Writer Jan Morris rubs shoulders with Cabinet Minister Peter Hain; Tyrone O’Sullivan of Tower Colliery View with industrialist John Harvey-Jones; harpist Catrin Finch faces champion cyclist Nicole Cooke; Bryn Terfel meets Colin Jackson.
In between are photographs of others, who, in less public ways, make an immense contribution to the fabric of Wales: ice-cream makers, publicans, chimney sweeps, restaurateurs. And, on a more personal note, there are residents of David's home village of Tintern, and people whom he has met on his travels around the country. Beautifully composed, and shot with David's characteristic flair for detail, the photographs linger on the physicality of the person, a telling prop pushing the image towards the possibility of narrative. Here is a photographer on inspirational form.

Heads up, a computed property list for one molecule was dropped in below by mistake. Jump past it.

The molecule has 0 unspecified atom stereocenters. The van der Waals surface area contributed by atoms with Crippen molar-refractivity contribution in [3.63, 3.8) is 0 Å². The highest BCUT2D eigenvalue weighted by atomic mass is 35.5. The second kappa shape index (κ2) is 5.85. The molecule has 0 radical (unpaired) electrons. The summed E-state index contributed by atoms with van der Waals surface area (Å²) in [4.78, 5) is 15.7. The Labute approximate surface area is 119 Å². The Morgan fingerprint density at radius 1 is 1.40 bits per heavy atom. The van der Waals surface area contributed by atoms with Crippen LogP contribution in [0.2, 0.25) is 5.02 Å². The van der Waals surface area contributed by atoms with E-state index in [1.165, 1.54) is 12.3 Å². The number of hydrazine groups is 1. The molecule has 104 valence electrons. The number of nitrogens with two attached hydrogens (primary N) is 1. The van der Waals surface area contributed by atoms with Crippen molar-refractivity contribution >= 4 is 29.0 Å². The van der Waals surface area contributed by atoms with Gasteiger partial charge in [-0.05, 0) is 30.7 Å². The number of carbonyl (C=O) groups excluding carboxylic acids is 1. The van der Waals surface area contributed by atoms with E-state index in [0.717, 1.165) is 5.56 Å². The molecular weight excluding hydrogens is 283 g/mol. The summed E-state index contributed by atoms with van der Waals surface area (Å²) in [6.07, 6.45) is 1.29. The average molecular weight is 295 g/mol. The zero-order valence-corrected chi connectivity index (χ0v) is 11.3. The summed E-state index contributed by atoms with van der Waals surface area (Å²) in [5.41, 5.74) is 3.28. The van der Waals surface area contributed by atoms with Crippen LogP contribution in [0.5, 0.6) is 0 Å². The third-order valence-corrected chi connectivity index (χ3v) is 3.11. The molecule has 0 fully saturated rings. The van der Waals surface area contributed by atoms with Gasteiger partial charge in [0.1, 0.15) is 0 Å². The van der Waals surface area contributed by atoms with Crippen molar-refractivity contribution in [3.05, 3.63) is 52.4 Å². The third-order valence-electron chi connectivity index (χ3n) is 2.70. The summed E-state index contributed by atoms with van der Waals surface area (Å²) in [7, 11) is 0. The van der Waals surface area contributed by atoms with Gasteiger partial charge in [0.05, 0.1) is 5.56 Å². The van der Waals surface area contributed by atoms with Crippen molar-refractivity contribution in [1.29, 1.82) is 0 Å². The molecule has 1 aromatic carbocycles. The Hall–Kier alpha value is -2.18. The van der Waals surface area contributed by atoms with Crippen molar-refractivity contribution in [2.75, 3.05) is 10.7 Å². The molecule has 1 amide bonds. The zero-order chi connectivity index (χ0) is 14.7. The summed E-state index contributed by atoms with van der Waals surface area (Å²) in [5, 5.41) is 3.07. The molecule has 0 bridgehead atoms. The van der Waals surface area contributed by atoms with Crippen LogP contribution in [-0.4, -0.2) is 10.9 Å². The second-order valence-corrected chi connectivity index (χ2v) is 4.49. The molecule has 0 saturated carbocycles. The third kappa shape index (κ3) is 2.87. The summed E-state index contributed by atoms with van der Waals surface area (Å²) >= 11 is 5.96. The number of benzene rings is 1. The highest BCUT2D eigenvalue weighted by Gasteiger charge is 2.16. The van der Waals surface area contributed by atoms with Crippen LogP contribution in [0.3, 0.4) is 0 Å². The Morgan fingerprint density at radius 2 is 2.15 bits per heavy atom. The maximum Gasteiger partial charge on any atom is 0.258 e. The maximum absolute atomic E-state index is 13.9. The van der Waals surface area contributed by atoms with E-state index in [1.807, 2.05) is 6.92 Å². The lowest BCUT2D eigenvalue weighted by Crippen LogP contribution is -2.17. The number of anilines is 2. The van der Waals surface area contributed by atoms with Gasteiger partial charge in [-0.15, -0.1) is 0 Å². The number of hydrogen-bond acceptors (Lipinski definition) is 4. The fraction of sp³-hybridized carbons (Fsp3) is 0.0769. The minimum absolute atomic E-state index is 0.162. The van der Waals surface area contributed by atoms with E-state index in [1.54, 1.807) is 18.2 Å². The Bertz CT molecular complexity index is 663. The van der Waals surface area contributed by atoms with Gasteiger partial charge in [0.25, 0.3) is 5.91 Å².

David Hurn was born in England in 1934 of Welsh parentage. It was as a freelancer that he gained an international reputation for his reportage of the Hungarian Revolution in 1956. He later gave up current-affairs coverage for a more personal perspective on photography. He became a member of the prestigious Magnum Agency in 1967, and during the seventies established the acclaimed School of Documentary Photography at Newport, Wales. Since leaving there he has photographed and taught around the world.